by Elizabeth Gibbons
Legislation on Amateur Sports
On January 30, the Senate unanimously passed a bill to require governing bodies of amateur sports, the sports in which most minors participate, to report sexual abuse allegations to law enforcement within 24 hours. The bill stipulates new training to prevent misconduct, extends the statute of limitations for victims, and calls for procedures to limit one-on-one time between minors and adults. This legislation creates a uniform national standard, bypassing the patchwork of state legislation that allows abuse to slip between the cracks. The bill was overwhelming passed by the House on Monday, January 29th, and now goes to President Trump’s desk. Senator Dianne Feinstein from California sponsored the bill in response to the Larry Nassar case – 150 women and girls accused the Olympic doctor of sexual assault under the guise of medical treatment. He has now been sentenced to 175 years in prison. Nassar was also a physician at Michigan State University and Michigan has been accused of covering up or denying allegations of abuse against Nassar. In her press conference on Tuesday, Senator Feinstein and Jeanette Antolin, a former gymnast, called on the US Olympic Committee, USA Gymnastics, and Michigan State University to reevaluate their systems and create stronger support structures for those who report abuse, noting that every minute wasted, innocent children are at risk. Such legislation is only made possible thanks to the bravery of the women who came forward, shared their pain, and demanded action so that others would not be hurt. USA Gymnastics, Michigan State, and many other sports bodies have fostered a culture that puts “money and medals” ahead of their athletes.
California Turpin Family Case
The “California Torture House” has been in everyone’s news feed recently. Here are the facts of the story and ways you can spot abuse.
For years, David and Louise Turpin imprisoned, beat, and psychologically tormented their 13 children, who range in age between 2 and 29. The parents are facing lifetime imprisonment on the following charges: 12 counts of torture, 1 count of a lewd act on a child, 7 counts of abuse of a dependent, 6 counts of child abuse, and 12 counts of false imprisonment. Both parents have plead “not guilty.” Now in federal custody and receiving treatment, the Turpin children show signs of severe malnourishment, cognitive impairment, and nerve damage – all caused by the severity of the abuse they endured. The children were bound to their beds using chains and padlocks for weeks or months at a time. If not bound, they were locked away in separate rooms. The children were starved, then allegedly teased with food they were not allowed to eat. Their hygiene was incredibly poor and they had never received medical care. It has been reported that, when asked, one child did not know what medication was, indicating how far removed from the world the children were.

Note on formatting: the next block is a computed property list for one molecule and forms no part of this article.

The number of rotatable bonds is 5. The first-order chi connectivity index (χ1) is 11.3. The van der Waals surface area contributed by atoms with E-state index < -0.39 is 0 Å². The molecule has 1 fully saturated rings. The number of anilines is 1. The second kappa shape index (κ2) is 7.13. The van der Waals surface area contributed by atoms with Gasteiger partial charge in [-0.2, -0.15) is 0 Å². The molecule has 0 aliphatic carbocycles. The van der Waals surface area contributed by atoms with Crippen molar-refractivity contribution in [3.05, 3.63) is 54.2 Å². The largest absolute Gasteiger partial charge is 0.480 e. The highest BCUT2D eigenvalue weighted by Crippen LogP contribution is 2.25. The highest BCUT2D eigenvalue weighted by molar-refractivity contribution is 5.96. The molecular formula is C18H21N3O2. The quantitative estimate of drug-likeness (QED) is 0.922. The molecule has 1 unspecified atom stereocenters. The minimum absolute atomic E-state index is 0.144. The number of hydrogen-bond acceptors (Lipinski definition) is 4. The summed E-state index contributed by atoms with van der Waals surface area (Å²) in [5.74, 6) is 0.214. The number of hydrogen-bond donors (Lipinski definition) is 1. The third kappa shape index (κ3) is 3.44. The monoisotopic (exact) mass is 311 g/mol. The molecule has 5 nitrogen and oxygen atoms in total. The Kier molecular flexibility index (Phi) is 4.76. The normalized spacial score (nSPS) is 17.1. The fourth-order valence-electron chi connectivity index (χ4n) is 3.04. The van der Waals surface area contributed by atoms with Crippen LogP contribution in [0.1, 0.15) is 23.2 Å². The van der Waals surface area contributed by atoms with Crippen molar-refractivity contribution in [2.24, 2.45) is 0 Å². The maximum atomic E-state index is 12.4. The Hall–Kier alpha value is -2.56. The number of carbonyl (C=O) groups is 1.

With all the media attention now focused on this family, neighbors of the Turpins are asking if they could have intervened sooner. Apparently, neighbors had been suspicious of the parent’s behavior, but had never contacted authorities. The children were homeschooled and forced to sleep all day and be up all night, thus keeping them isolated and away from neighbors. Louise and David Turpin interacted with their neighbors just enough to lower suspicion, and some of the children were seen with enough regularity that many neighbors simply thought the family was simply “very private.” The Turpins’ relatives were also surprised at the abuse allegations, saying they had been estranged from Louise and David for years.
This is an outlying case of extreme abuse and complete isolation. Typical cases of abuse have typical signs that can be recognized: bruising on the torso, inconsistent stories about injuries, fear of adults, or fear of going home. It can be difficult to recognize the signs and symptoms of abuse and even more difficult to act on that recognition, but it is important to trust your gut. Please remember that you are not the investigator, you are the concerned citizen and reporting suspected abuse can be a daunting task, but it might save a life. If you do believe a child is being abused or you would like more information about filing a report, contact your local child protective service or police station. You can also contact the Childhelp National Child Abuse Hotline at 800-4-A-CHILD or the National Center for Missing and Exploited Children at 1-800-THE-LOST.
See also “Recognizing Child Abuse and Neglect: Signs and Symptoms,” from the Child Welfare Information Gateway, at https://www.childwelfare.gov/pubPDFs/signs.pdf.
Elizabeth Gibbons is CWLA’s editorial intern. She can be reached at firstname.lastname@example.org.